Yes, if you want them to be. The adoptive parents will be standing by, enthusiastically ready to support you through labor and delivery. That may mean they are at home, waiting for your call, pacing the hospital waiting room floor right there with you in the delivery room, holding your hand when baby arrives. The point is, they will be wherever you want them to be. Long before you leave for the hospital, the hospital staff will be told about your adoption plan. How things proceed at the hospital is completely up to you. If you want to spend time alone with your baby, you absolutely should. If you prefer that baby stays in the adoptive parents’ room so they can begin to bond with him from the beginning, that’s what will happen. The hospital experience is usually a very emotional time for everyone. It’s not the time to focus on trying to take care of everyone else, but on making sure you are getting the physical and emotional support you need during those few days.

What sort of ongoing contact is best?

Over the past decade, society’s view of open adoption has significantly changed. As recently as twenty years ago, it was unusual for a birthmother to have any sort of ongoing relationship with her child’s adoptive family. As a result of significant research, our understanding of how this impacts all members of the adoption triad has increased since then. Through collective conversation between adoptees, birthparents and adoptive parents, we now know that in many (but not all) adoptions, it is beneficial to maintain some sort of contact throughout the child’s life. Of course, the specifics of that contact will vary from family to family. Some birthmothers view their relationship with the adoptive family as extended family and see them on a regular basis. Some birthmothers are happy to receive photos and periodic updates​ ​about their child’s interests and milestones. Others desire no contact at all.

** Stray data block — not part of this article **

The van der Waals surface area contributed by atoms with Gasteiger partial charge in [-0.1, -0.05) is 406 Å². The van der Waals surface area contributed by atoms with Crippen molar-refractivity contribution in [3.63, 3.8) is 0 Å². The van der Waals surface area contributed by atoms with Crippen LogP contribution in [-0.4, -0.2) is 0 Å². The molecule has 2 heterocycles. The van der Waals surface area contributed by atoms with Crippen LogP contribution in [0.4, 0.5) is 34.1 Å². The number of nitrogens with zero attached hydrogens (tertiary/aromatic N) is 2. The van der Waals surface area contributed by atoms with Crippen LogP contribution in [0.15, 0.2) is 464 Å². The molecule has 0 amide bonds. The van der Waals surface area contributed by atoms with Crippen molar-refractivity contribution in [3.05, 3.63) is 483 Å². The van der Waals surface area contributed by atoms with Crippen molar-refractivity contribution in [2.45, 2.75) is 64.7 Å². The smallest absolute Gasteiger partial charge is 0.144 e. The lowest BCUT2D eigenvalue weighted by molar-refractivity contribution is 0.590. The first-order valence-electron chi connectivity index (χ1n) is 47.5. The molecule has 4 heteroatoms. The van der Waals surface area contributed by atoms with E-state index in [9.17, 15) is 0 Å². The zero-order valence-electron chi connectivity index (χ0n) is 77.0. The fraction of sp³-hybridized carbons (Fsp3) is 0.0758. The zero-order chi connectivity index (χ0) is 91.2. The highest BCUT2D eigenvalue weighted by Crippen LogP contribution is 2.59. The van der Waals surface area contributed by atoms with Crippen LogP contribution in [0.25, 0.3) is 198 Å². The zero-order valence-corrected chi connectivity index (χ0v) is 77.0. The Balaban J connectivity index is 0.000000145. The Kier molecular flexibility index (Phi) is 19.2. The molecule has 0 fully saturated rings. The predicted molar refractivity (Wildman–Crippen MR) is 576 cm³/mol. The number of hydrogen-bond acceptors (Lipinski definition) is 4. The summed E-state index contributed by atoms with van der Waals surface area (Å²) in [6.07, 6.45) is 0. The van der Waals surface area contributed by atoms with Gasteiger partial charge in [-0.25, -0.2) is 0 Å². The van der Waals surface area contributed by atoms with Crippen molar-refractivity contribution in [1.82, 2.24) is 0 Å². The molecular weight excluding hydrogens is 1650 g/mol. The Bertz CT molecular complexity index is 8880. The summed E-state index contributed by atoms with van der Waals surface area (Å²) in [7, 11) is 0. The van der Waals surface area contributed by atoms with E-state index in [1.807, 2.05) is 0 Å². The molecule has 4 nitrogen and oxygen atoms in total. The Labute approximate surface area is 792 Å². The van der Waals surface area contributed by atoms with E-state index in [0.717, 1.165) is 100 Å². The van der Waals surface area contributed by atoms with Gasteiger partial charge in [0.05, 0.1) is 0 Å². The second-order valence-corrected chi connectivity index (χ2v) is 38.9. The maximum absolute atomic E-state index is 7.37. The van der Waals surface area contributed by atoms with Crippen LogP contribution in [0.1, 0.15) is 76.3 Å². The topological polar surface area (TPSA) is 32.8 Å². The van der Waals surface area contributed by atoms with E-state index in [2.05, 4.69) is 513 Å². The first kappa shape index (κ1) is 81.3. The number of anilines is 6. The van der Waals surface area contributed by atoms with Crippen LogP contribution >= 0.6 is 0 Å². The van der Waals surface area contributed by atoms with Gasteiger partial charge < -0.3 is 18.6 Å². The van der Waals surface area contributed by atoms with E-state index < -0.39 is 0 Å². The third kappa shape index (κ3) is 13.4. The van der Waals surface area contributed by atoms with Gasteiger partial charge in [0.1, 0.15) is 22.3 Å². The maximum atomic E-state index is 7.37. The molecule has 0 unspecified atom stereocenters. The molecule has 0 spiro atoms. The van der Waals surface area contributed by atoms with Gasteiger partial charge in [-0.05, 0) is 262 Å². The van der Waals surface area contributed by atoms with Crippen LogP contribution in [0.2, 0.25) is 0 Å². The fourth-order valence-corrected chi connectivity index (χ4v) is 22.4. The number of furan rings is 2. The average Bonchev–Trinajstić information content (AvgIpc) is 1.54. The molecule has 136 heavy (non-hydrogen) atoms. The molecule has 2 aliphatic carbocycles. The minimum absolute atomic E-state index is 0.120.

Where does the baby’s father fit in?

It’s not surprising that the main focus in an adoption is on the expectant mother; after all, she’s the one living 24/7 with the physical and emotional effects of her pregnancy. She’s the one who has to get herself to medical appointments, ultrasounds and blood tests, not to mention that nasty glucose test, inevitable weight gain, swollen feet or the most challenging of all…labor and delivery (sometimes via c-­section) of that beautiful, bouncing baby. In the midst of all that an expectant mother has to deal with, it’s easy to lose sight of how an adoption impacts the father of the child.

In many adoptions, a birthfather’s consent isn’t legally required; however, that should not dictate whether he is treated with respect or, with the expectant mother’s permission, invited to participate in the process. If the baby’s father is willing to consent to the adoption plan, TruAdopt will assist him in completing the necessary paperwork. If not, he has the right to oppose the adoption and have his day in court. Regardless, a birthfather should be dealt with ethically and compassionately. After all, he is biologically one­ half of the child who will one day want to know the story of his father’s involvement in his adoption. If for no other reason, we always do what’s possible to ensure that story is a positive one.

The attorney’s role in examining the birthfather’s legal rights is crucial to success of your adoption. His legal rights should be evaluated by an experienced adoption attorney very early on in the process, ideally before the relationship between adoptive parents and an expectant mother is formed. Many stories you hear on the news about an adoption being contested by the biological father could have been avoided if a qualified adoption attorney had been involved from the beginning.

Umm...what if I don’t actually know who the father of the baby is? Or, what if there is more than one possible father?